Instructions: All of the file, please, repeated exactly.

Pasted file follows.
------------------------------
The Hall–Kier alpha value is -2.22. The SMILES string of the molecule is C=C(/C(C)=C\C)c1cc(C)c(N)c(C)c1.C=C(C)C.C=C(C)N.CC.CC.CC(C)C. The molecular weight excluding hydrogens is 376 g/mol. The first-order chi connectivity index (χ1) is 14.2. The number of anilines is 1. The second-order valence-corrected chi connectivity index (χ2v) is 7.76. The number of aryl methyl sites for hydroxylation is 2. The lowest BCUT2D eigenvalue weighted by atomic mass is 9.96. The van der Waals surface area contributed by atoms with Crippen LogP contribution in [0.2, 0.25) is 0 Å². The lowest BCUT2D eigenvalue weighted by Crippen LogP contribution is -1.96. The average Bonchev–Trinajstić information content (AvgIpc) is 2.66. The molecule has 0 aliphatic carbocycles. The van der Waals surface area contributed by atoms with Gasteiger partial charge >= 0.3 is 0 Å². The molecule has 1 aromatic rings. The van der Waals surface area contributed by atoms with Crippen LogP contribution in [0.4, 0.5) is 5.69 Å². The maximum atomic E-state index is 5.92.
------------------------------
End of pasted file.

The Hall–Kier alpha value is -2.22. The SMILES string of the molecule is C=C(/C(C)=C\C)c1cc(C)c(N)c(C)c1.C=C(C)C.C=C(C)N.CC.CC.CC(C)C. The molecular weight excluding hydrogens is 376 g/mol. The first-order chi connectivity index (χ1) is 14.2. The number of anilines is 1. The second-order valence-corrected chi connectivity index (χ2v) is 7.76. The number of aryl methyl sites for hydroxylation is 2. The lowest BCUT2D eigenvalue weighted by atomic mass is 9.96. The van der Waals surface area contributed by atoms with Crippen LogP contribution in [0.2, 0.25) is 0 Å². The lowest BCUT2D eigenvalue weighted by Crippen LogP contribution is -1.96. The average Bonchev–Trinajstić information content (AvgIpc) is 2.66. The molecule has 0 aliphatic carbocycles. The van der Waals surface area contributed by atoms with Gasteiger partial charge >= 0.3 is 0 Å². The molecule has 1 aromatic rings. The van der Waals surface area contributed by atoms with Crippen LogP contribution in [0.4, 0.5) is 5.69 Å². The maximum atomic E-state index is 5.92.